Zooey Zephyr was tired of watching Montana’s Republican-controlled legislature pass laws targeting trans residents, so last year, the 35-year-old Missoula native decided to join the chamber herself. She ran for an open seat and was elected with 79 percent of the vote. “If you wanna make a difference, get in that room,’” Zephyr recalled a fellow Democrat telling her, in a 2022 interview. “So I’m getting in that room.”
She stayed there until April, when her colleagues threw her out.
Zephyr’s trouble began this spring, when Republicans pushed a new measure to ban gender-affirming care for minors. In a floor speech, she warned that colleagues who backed the bill would “have blood on [their] hands” if it passed. When protestors in the gallery expressed support for Zephyr, the Democrat held up the microphone to amplify their dissent. Republicans, accusing her of “encouraging an insurrection,” barred Zephyr from speaking. In fact, they barred her from entering the chamber at all. She can vote, but only remotely. Zephyr is effectively banished from the legislature—and so, by extension, is the young, liberal, urban community she represents.
But Zephyr and her constituents are not the only ones being silenced. In red states across the country, legislatures and governors are moving to curb the power of blue municipalities and other institutions that don’t fall in line; erase the voting power of non-Republicans; expel the people those communities elected; and strip them of redress. It is a war on local control—a challenge to the agency of public-school systems, district attorneys, ballot initiatives, and even the kinds of corporate fiefdoms that Republicans might otherwise sanctify. These crackdowns are part of a broader story in national politics that has gained new traction in the Trump era to cast liberal governance, and Democratic dissent, as not just wrong but illegitimate.
It’s happening all over. A few weeks before Zephyr learned her fate, Republicans in Tennessee voted to expel two Black state representatives, from Memphis and Nashville, for staging a protest in support of gun reform. Republican lawmakers in Georgia, who have already taken steps to disempower county election boards, are laying the groundwork to fire the democratically-elected district attorney in Fulton County, just as Republicans in Pennsylvania previously pushed to oust the recently reelected chief prosecutor in Philadelphia.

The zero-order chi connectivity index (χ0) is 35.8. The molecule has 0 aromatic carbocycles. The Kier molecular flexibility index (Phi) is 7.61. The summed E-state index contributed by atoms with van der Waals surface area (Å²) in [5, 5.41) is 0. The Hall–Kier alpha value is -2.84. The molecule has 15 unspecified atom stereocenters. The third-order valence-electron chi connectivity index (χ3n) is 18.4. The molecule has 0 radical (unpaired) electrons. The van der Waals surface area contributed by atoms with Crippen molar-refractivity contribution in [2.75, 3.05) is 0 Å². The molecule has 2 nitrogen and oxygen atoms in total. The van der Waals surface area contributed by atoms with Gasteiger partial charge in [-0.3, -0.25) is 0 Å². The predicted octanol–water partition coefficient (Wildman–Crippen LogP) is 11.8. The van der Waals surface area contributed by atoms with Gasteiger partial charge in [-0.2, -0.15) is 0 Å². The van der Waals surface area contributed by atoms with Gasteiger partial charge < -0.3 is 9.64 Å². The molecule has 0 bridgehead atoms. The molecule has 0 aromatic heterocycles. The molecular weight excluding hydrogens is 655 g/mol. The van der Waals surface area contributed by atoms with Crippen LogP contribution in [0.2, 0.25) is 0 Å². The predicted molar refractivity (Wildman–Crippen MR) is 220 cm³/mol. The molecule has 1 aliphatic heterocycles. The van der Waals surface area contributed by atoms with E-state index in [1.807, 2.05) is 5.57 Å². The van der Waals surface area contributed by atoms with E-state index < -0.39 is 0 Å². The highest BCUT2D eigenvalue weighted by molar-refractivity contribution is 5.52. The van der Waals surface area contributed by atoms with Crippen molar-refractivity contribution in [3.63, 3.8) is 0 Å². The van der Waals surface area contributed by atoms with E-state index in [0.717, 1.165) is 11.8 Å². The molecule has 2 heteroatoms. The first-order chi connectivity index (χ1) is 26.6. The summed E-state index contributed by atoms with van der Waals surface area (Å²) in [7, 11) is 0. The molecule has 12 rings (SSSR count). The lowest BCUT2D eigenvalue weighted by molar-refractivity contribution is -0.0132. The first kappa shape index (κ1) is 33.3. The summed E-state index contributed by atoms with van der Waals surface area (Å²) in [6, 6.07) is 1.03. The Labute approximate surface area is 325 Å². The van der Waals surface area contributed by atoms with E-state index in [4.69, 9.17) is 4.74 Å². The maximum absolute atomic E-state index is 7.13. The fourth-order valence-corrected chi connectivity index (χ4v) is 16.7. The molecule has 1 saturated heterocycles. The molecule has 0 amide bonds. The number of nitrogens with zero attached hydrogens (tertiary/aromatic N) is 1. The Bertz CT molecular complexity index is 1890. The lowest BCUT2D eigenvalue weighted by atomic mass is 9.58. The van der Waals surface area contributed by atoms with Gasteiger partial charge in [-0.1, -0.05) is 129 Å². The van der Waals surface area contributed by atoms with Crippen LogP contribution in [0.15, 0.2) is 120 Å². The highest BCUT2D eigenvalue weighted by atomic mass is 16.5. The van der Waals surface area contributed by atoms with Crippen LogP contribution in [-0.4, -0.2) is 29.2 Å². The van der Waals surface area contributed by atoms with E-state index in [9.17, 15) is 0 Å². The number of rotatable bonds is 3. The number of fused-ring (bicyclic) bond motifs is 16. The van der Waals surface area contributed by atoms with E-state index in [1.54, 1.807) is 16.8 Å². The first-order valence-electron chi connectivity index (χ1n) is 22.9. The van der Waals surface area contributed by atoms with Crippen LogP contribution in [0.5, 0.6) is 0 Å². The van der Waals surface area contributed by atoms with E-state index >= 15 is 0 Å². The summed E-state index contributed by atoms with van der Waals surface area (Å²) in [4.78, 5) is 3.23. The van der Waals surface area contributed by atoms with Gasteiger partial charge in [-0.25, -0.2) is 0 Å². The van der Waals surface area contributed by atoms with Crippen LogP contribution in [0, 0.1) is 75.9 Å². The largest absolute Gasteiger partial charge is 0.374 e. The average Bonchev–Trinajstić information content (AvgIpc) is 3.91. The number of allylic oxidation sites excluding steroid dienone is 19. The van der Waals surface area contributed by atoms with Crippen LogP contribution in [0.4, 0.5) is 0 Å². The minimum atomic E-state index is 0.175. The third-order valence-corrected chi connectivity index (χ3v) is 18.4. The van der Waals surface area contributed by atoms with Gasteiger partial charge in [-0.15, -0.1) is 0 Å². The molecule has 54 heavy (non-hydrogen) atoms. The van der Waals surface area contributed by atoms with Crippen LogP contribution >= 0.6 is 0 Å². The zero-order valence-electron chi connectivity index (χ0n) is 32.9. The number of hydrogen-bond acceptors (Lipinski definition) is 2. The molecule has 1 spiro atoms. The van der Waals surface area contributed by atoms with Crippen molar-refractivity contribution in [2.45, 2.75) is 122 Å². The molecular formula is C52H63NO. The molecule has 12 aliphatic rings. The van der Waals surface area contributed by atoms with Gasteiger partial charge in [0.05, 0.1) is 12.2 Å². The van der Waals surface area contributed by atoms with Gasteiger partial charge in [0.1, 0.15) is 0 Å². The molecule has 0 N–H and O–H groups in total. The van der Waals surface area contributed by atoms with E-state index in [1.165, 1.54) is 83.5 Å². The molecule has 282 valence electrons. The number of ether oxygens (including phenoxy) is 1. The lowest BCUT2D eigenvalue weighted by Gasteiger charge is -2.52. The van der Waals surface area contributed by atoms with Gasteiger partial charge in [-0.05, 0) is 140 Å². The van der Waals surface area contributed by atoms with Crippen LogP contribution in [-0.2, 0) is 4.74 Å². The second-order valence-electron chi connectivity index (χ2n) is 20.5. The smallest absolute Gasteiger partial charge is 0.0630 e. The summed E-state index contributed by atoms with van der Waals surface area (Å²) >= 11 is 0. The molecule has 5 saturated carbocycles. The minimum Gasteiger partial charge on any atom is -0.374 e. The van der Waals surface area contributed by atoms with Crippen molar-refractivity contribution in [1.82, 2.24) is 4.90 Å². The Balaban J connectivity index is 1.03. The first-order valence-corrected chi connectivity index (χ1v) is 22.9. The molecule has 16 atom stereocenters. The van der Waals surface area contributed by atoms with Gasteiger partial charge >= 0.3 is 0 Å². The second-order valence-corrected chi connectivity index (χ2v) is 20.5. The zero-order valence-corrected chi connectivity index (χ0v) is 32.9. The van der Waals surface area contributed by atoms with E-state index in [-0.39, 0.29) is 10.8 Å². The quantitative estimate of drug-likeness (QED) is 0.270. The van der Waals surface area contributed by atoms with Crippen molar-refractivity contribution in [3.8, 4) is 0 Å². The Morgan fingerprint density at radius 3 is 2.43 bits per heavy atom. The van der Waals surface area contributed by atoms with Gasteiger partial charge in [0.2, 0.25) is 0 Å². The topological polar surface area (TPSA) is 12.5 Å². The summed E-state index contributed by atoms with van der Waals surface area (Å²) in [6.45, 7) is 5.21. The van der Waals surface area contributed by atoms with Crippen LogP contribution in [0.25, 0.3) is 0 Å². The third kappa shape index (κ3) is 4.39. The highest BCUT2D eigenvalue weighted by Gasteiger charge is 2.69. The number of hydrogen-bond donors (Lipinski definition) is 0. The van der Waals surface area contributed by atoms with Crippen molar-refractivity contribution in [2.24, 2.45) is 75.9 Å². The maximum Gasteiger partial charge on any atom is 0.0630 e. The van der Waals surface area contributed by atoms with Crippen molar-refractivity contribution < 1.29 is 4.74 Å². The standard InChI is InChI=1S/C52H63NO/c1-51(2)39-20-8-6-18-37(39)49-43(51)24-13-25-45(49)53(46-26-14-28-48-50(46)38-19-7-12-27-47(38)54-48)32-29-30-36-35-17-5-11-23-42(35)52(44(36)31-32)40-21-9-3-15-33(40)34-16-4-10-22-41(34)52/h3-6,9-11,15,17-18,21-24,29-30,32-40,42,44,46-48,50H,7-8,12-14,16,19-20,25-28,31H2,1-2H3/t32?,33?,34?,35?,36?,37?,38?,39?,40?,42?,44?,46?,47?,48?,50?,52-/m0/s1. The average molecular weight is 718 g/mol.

Even Republicans inside the Beltway seem more inclined to meddle in local politics than debate federal policy these days. Ohio Rep. Jim Jordan’s House Judiciary Committee recently held a field hearing in Manhattan, purportedly to better understand the crime problem in one of America’s safest cities, but really to apply more pressure on the borough’s district attorney, Alvin Bragg, for his prosecution of Trump. Congress recently overturned a Washington, DC, law that revised sentencing guidelines for certain criminal offenses (some Democrats caved and backed the Republican-led effort). “All politics is local” doesn’t mean the same thing it used to.
Cities have long been a conservative punching bag, but this particular crusade is part of a rhetorical and political shift by Republicans in recent years. In the Obama era, conservatism was defined by a robust federalism that tied into longstanding, often euphemistic, appeals for states’ rights and local control. Stoking fears of Big Government, Republicans achieved a historic redistribution of power through the twin forces of state capitals and the courts. A newly emboldened cohort of Republican attorneys general—thrust into office via an unprecedented gusher of dark money and corporate cash—used friendly courts to eat away at the federal government’s power to legislate. On health policy, environmental regulations, and democracy itself, legal victories empowered state capitals to make their own rules—in some cases gutting longstanding laws, such as the Voting Rights Act.